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Quantum crossover: How to distinguish single-particle and pair currents

Quantum crossover: How to distinguish single-particle and pair currents
The vertical axis is the temperature divided by the Fermi temperature, and the horizontal axis is the attractive interaction strength. The red solid curve shows the superfluid critical temperature. The blue dashed line shows characteristic temperatures between normal and pseudogap phases. The green dotted line shows the characteristic temperatures between pseudogap and bound dimer phases. (b) Schematics for the tunneling transport process in the normal phase, the pseudogap phase, and the bound dimer phases. The Fano factor, the ratio between the current noise and the current, helps us distinguish pair-current and single-particle current. Credit: Tajima et. al. 2023

If you cool down low-density atomic gas to ultralow temperatures (−273°C), you get a new state of matter called the Bose-Einstein Condensate (BEC). A BEC has strongly coupled two-atom molecules behaving like a collective wave following quantum mechanics. If you reduce the pairing strength between them—for example, by increasing the magnetic field—the atoms form Cooper pairs according to Bardeen-Cooper-Schrieffer (BCS) theory (which won a Nobel Prize).

The process is called BCS-BEC crossover. And the theory forms the basis of superfluids and superconductors, materials that do not display viscosity or . Hiroyuki Tajima and his team from the University of Tokyo proposed a new method to distinguish current carriers in the BCS-BEC crossover. The key is in the fluctuations of current.

Electronic devices display images thanks to electrons moving in a conductor—aka single-particle current. Your device may heat up due to the resistance caused by collisions of electrons in the conductor that dissipate electric energy as heat. But superconductors show zero resistance to current flow, saving lots of energy. This is possible because of paired electrons, which would have otherwise repelled each other due to their negative charge. In other words, the current in superconductors is mainly due to the pair-tunneling transport involving moving paired-current carriers rather than a single-particle current carrier.

Tajima and his team investigated the quantum transport phenomena using an ultracold Fermi . It is an artificial quantum matter mimicking an electron or fermion system with adjustable interaction strength. "To understand non-trivial transport, we need to distinguish whether single-particle tunneling or pair tunneling is dominant in strongly interacting gas," said Tajima. "The identification of single-particle tunneling and pair tunneling is vital for understanding quantum transport not only in cold atomic systems but also in ."

Because the researchers could control the interactions between particles, the atomic gas allowed them to systematically study quantum many-body physics. The gas shows a normal when the interaction strength between atoms is weak. In this phase, it behaves like a relatively good conductor such as a metal showing electrical resistance. So, one can expect a single-particle current (electron tunneling transport) under a chemical potential bias (voltage).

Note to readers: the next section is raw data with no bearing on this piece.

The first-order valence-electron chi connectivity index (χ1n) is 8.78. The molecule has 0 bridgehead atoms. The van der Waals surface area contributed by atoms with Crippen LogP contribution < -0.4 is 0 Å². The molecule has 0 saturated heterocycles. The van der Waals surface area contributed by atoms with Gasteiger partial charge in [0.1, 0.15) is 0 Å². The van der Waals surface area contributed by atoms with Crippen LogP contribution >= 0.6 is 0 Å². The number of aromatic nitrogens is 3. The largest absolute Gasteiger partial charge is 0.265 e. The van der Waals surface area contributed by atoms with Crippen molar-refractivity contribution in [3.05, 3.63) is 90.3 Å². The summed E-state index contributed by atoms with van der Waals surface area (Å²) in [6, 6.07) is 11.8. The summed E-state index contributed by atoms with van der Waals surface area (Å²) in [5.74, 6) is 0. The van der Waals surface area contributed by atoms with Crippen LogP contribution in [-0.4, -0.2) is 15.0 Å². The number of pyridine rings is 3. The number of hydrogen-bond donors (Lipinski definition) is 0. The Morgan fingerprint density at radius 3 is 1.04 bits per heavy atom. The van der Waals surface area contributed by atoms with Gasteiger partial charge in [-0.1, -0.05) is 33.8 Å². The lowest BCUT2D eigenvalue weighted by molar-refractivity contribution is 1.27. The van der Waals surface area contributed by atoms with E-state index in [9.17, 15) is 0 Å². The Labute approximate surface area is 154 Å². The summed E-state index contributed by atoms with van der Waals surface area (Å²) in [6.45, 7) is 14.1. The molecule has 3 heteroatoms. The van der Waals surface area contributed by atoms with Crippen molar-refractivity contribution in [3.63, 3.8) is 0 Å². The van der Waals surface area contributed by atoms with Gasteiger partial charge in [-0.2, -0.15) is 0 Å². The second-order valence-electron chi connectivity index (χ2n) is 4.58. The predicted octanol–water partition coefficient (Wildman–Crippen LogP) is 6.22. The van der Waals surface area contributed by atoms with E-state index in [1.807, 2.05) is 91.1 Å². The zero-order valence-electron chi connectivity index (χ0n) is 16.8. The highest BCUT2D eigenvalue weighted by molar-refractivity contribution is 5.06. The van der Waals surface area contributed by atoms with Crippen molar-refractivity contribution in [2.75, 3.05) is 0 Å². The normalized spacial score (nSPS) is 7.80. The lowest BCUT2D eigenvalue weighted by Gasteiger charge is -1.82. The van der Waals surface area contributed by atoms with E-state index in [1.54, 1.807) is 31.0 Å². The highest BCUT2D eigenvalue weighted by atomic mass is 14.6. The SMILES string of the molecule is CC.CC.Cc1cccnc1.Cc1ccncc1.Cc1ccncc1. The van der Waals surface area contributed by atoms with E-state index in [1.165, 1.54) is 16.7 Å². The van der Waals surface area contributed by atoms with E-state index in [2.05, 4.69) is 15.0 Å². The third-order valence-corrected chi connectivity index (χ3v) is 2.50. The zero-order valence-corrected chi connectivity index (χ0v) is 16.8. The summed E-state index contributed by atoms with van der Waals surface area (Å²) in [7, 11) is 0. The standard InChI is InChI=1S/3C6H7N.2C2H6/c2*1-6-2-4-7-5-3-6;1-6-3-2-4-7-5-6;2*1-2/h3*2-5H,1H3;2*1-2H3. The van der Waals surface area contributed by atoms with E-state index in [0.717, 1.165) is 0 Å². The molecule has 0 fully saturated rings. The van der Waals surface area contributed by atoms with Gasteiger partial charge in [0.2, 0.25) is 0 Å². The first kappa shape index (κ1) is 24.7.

If you increase the interaction strength, the gas crosses over to the bound dimer phase via an in-between pseudogap phase. The pseudogap phase is where the BCS-BEC crossover happens at low temperatures. At a for a given interaction strength, the atomic gas becomes superfluid with no viscosity. Below the phase transition temperature, Cooper pairs form and lead to pair current. In the pseudogap phase, non-superfluid Cooper pairs form due to attractive interactions, which leads to anomalous current in this region. But in the bound dimer phase, pair current is predominant. Tajima's team found a way to distinguish the current carriers in each phase by measuring an observable macroscopic property.

The team showed that the fluctuations of currents, quantified as the Fano factor, can distinguish single-particle- and pair-currents in a tunneling transport of strongly interacting Fermi gases. The Fano factor value is 1 for single-particle current and 2 for pair current. In the future, their approach can be applied to other unconventional superconductors and different many-body phenomena realized in cold atoms.

Quantum crossover: How to distinguish single-particle and pair currents
Fano factor (the ratio between the current noise and the current) in ultracold Fermi gases with controllable attractive interaction strength. Credit: Tajima et. al. 2023

"Our results show that it is possible to identify the microscopic carriers from the macroscopic observables (i.e., current and noise) even in strongly correlated quantum matter," added Tajima.

"This collaboration happened completely through online discussions, which surprisingly enabled us to exchange interdisciplinary knowledge, resulting in this research."

The study is published in the journal PNAS Nexus.

More information: Hiroyuki Tajima et al, Nonequilibrium noise as a probe of pair-tunneling transport in the BCS–BEC crossover, PNAS Nexus (2023). DOI: 10.1093/pnasnexus/pgad045

Journal information: PNAS Nexus

Citation: Quantum crossover: How to distinguish single-particle and pair currents (2023, March 7) retrieved 21 February 2024 from https://phys.org/news/2023-03-quantum-crossover-distinguish-single-particle-pair.html
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